Taking control of your own data
Given the recent reports about Atlassian handing over control over their user's personal Trello account to their former employer I've started paying more attention to the way I store my personal data. While I've been enthusiastic about the idea of self-hosting various services for a while, reading the aforementioned news further pushed me to migrate to several self-hosted alternatives to popular online services.
Below I listed several self-hosted applications that I run for my personal needs. Hopefully this list will be able to help other people find alternatives to various online services and self-host as much of their data as possible.
As the recent events prove self-hosting is not only a matter of a worldview or philosophy but simply a basic step towards protecting your own data which as many people as possible should take. I can only imagine how disrupted someone's life could be by a cloud storage provider denying someone access to all their files or an email server maintainer simply locking them out of their only email account.
The software listed below is all deployed on my personal server which I physically own and manage myself. I make sure to use Docker in order to easily manage the software that I run. Official Docker images created by the authors of the software take precedence over custom solutions whenever possible but sometimes I am forced to create my own images if the official images are not available.
I use mailcow to simplify the process of setting up my own email server. Mailcow is a ready-to-go dockerized setup comprised of all the necessary components such as an IMAP server or a spam filtering system. Mailcow comes with a nice management web interface allowing users to configure the vast majority of features without much effort. It also comes with a webmail client which will be useful for those who prefer using such clients instead of a locally installed email client. Personally in order to access all my email accounts in one place I connect to mailcow using Thunderbird or use the email client provided by my Nextcloud instance.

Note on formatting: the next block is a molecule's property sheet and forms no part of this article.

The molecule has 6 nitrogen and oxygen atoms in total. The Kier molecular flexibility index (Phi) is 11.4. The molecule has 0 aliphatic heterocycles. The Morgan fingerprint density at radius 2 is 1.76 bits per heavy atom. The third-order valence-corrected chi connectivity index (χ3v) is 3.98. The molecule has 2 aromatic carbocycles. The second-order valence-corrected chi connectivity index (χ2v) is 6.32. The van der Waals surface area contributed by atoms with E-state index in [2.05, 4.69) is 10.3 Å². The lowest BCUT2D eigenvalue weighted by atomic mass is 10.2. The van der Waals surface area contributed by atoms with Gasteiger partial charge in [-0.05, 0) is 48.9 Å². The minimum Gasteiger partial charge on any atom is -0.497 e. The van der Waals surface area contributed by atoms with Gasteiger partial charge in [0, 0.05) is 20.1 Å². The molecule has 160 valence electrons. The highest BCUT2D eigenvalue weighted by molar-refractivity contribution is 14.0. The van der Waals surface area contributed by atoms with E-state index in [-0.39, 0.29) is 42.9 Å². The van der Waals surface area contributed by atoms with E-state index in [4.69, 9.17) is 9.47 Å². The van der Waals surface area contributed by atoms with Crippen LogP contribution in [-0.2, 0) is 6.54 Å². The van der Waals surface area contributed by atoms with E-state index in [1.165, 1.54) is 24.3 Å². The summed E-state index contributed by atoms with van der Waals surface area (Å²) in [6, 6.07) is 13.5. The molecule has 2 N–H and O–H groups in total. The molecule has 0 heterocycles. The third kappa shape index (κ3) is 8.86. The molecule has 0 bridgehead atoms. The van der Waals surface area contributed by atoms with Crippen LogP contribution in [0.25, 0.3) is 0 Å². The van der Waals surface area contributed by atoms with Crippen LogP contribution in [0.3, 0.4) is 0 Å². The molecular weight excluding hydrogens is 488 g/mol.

Unfortunately I am still not completely comfortable with using my own email server for professional purposes due to a common problem of Google eating people's emails. That is why for now I am using it mostly for non-critical communication.
Currently I use Nextcloud as a replacement for services such as Google Drive which Nextcloud closely resembles. Nextcloud clients are available on all platforms that I use, sync my files to all my computers and make them available on my phone. Nextcloud provides many useful extensions called "apps" such as Mail which serves me as an online email client or Deck which for me is enough of a replacement for Trello.
A useful Nextcloud feature is generating publicly accessible links to shared files and sharing files directly with other Nextcloud users, including users at other instances. Those features are similar to the sharing features of Google Drive.
Other interesting extensions that I don't currently use include Calendar which can replace Google Calendar, Contacts which can replace Google Contacts, Mind Map which is a replacement for many mind mapping services or Tasks which are useful for creating reminders.
Before using Nextcloud for a long time I've been simply using
sshfs to solve the problem of making my files available on all my machines but that solution is inherently slow and quite annoying if your network access isn't perfect. I also tried using Upspin however my experience with it was quite unfortunate despite doing my best to make it work - the configuration seems confusing, the software is slower even than